This is a relatively comprehensivert report from The Economic Overserver (China). This report interviewed many workers in Foxconn ZhengZhou, including some workers who participated in the strike on October 5th. According to this report, because some of the qality inspectors were beaten up, they start to organize this strike from October 2nd. The strike started on October 5th. The followingis a weblink to the article. We are translating this article.

According to the information CLW received from workers in Foxconn ZhengZhou, After the strike, Foxconn is taking measures to resolve the comflicts between production line workers and quality inspectors. They have increased the number of workers on production line.

From Adam Minter to China Labor Watch

From: Adam Minter

Sent: Saturday, October 13, 2012 10:27 AM



Subject: Re: Request of official response from China Labor Watch


Zara Kessler, my editor at Bloomberg view, has forwarded me your email of October 11.

Please allow me to respond to the first paragraph of your note.

The Sina Weibo microblogger who use the name Ye Fudao posted three weibos on October 6. You can find them here, here, and here. Allow me to be very clear: not one of these weibos contains a link to the article that CLW alleges that Ye claims that I saw. In fact, not only do they fail to link to the article CLW and Ye allege, they don't link to anyhing at all.

The first of Ye's weibos was posted at 11:03 AM on October 6. In addition to a brief comment by Ye that makes no mention of Taiyuan, it includes a forwarded weibo from the Caijing weibo account. That forwarded weibo contains no link of any kind, much less the link that CLW and Ye now forwards to my editor's attention and claims that I saw.

In Ye's secod tweet, posted at 13:15 on the 6th, he directly mentions the 3G portal and asks that they not mix Taiyuan photos with the Zhengzhou strike. However, he does not link to a story. This is particularly problematic because 3G does not generate its own content. Rather, it is China's largest mobile computing platform, and in this capacity it both aggregates and syndicates news generated by many, many other content generators, including news organizations. By 13:15 on October 6, 3G had already posted tens of articles about the alleged Zhengzhou strike, including statements from Foxconn disputing that the strike had occurred, several stories alleging mass violence, and several stories (at least) that appeared to include photos from the Taiyuan strike. Among the organizations published on 3G who included photos of Taiyuan was Netease. There are several other such articles.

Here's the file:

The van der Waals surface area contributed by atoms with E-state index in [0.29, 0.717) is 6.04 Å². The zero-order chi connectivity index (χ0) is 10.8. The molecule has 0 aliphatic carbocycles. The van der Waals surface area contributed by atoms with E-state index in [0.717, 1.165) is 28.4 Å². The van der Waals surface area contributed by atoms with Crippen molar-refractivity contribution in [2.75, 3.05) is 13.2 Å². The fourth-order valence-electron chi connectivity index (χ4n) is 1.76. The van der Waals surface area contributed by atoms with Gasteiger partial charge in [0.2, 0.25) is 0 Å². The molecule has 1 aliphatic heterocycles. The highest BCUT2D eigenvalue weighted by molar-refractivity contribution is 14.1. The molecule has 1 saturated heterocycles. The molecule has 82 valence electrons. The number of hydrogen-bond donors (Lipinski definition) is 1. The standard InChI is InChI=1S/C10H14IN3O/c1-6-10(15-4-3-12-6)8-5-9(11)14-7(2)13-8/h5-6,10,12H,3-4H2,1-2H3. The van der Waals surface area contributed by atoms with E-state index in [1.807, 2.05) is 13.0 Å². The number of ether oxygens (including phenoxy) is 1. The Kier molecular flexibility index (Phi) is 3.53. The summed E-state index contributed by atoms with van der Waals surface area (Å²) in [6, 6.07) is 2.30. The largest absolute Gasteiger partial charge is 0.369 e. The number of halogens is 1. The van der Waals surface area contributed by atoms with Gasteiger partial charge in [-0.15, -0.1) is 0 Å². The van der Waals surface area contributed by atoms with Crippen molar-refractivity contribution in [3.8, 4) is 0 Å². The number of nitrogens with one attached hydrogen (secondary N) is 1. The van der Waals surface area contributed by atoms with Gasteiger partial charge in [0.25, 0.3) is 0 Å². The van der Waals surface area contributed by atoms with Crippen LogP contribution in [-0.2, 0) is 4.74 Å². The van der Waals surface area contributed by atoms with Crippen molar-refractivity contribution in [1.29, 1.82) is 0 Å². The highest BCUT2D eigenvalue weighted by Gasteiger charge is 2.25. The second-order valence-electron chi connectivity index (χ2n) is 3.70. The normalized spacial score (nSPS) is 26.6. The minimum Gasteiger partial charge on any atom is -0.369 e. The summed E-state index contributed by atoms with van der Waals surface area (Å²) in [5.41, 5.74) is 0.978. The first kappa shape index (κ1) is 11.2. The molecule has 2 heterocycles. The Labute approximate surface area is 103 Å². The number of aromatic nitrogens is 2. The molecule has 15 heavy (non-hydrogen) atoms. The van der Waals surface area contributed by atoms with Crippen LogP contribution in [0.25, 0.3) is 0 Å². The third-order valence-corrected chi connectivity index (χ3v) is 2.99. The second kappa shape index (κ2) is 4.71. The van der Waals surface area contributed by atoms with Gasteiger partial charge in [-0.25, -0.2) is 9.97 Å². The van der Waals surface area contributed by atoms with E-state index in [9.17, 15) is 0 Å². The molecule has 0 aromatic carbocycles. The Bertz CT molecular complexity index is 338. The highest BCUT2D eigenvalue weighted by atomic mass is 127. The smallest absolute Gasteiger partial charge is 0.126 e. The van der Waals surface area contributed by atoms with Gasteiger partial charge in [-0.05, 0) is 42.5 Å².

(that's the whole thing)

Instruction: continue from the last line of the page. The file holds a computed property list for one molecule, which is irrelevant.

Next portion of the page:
As a result of this large number of articles, and the nature of 3G as an aggregator and syndicater, I dropped "3G Portal" from my translation because - in my opinion - the use of '3G portal' is interchangeable with the phrase "news organizations." To keep the phrase in my translation would require an explanation of 3G's role in China's mobile communications environment, even though such an explanation would add nothing but additional wordage to my audience's knowledge of Ye's intent. To be clear: the 3G platform represents many, many content generators, and accusing it of wrongdoing is to suggest wrong-doing by several - not one - of its aggregated content generators

Finally, Ye's final weibo of the 6th was posted at 22:15. In it, he mentions "certain media" who have exaggerated his facts. As I noted above, there are several oranizations that exaggerated Ye's weibos (as translated by CLW), and it was impossible to know who - precisely - he meant without a specific weibo.

Please note that I will not communicate further with CLW in regard to information that the organization alleges is being forwarded to it by Ye Fudao. However, if Ye cares to communicate with me directly, I would of course be happy to engage in that dialogue.


Adam Minter